The Support behind the “Power” of the Olympic Games
Aug 05, 2016
Nate Manning

When the final inventory of the power distribution and protection systems that GE is delivering to the Rio 2016 Olympic Games is tallied, the numbers will be impressive — 3,000 power backup systems, 65 power transformers and a comprehensive network of electrical distribution equipment (from low-voltage panels to switchgear) all providing power to 32 Olympic Games venues and facilities.

Equally impressive is how all this equipment is being delivered, installed, tested and connected to a centralized power monitoring center in time for the Aug. 5 Opening Ceremony of the Olympic Games. Having supported the Olympic Games since 2006, GE has learned some valuable lessons about how to deploy comprehensive power systems across multiple sports venues and facilities under a highly compressed timetable.

GE’s Energy Connections Puts Power on Track

Working with fast-track methodologies developed from GE’s FastWorks processes, the company looked at every aspect of this project to make sure every power system would be installed and ready for the Olympic Games.

Even before final specifications were in place, GE shared the depth of data it collected from prior Olympic Games projects with the Rio 2016 Organizing Committee to develop an optimum list of power requirements. This early consultative process saved valuable time upfront, helping to ensure the right technology, system configurations and support services were correctly specified.

Unlike many of GE’s commercial deployments when deadlines sometimes vary, the Opening Ceremony of the Olympic Games on Aug. 5 is a can’t-be-missed deadline. GE’s expertise in fast-scaling helped it to allocate the right team at the right time and place to quickly test and install equipment as soon as the site or facility was ready.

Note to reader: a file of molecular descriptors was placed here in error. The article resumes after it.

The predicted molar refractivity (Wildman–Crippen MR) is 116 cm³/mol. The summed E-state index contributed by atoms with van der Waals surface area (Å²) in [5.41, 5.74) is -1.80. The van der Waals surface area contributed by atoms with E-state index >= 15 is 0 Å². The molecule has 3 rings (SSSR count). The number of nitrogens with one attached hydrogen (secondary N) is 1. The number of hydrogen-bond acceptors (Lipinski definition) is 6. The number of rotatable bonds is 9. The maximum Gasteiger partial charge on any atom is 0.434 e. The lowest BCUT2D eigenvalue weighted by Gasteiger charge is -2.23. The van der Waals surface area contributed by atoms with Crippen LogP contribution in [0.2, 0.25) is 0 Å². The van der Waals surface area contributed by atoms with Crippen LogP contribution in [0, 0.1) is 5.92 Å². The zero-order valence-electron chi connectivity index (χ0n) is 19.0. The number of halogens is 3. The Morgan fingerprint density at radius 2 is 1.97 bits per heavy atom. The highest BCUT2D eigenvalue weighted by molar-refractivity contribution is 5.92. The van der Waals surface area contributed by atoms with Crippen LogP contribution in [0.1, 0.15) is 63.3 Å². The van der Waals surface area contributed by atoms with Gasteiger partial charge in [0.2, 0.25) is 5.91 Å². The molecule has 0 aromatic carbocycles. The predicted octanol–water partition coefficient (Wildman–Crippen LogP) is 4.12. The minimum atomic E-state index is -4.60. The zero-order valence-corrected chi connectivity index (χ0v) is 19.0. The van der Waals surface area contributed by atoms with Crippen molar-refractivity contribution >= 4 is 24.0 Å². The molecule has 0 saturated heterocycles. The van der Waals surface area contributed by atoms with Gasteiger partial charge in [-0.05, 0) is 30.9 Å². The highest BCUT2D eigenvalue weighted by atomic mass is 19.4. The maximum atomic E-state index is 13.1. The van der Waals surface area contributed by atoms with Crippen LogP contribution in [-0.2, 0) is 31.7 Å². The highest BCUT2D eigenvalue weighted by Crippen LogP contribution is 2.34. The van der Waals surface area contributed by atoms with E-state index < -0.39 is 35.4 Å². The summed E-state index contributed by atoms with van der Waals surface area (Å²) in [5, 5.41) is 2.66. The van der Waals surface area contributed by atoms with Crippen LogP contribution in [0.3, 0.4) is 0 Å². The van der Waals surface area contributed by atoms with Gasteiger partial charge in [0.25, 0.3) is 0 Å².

Meeting the August deadline also involved an extensive training regime for both GE’s services team and its channel partners in Brazil to get the team ready for the quick deployment strategies. 

Olympic Power Insight

At the center of this vast power system is a dedicated power monitoring facility built by GE and staffed by a team of more than 35 GE Energy Connections service experts. The team will monitor 110 large kilovolt-ampere emergency power backup systems used for Olympic Games.

The networked communications between the backup power systems and the monitoring center provides ongoing, real-time status of the equipment’s condition, “alarms” (i.e., system performance that might require maintenance) and/or power “events” (i.e., when the equipment responds to power quality shifts or power failures). This data is constantly analyzed to ensure the GE gear is delivering the power quality and protection required to keep the Olympic Games up and running.

Power distribution and protection standards are often measured by uptime over the course of year. During the Rio 2016 Olympic Games, GE will be measuring its performance every second of every minute. 

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Nate Manning
Nate Manning

Nathan (Nate) Manning is the general manager of global services for GE Energy Connections and has more than 15 years of experience with GE. He leads a team of service professionals that connects the brilliant machines, grids and systems that deliver energy to the people and places that need it most.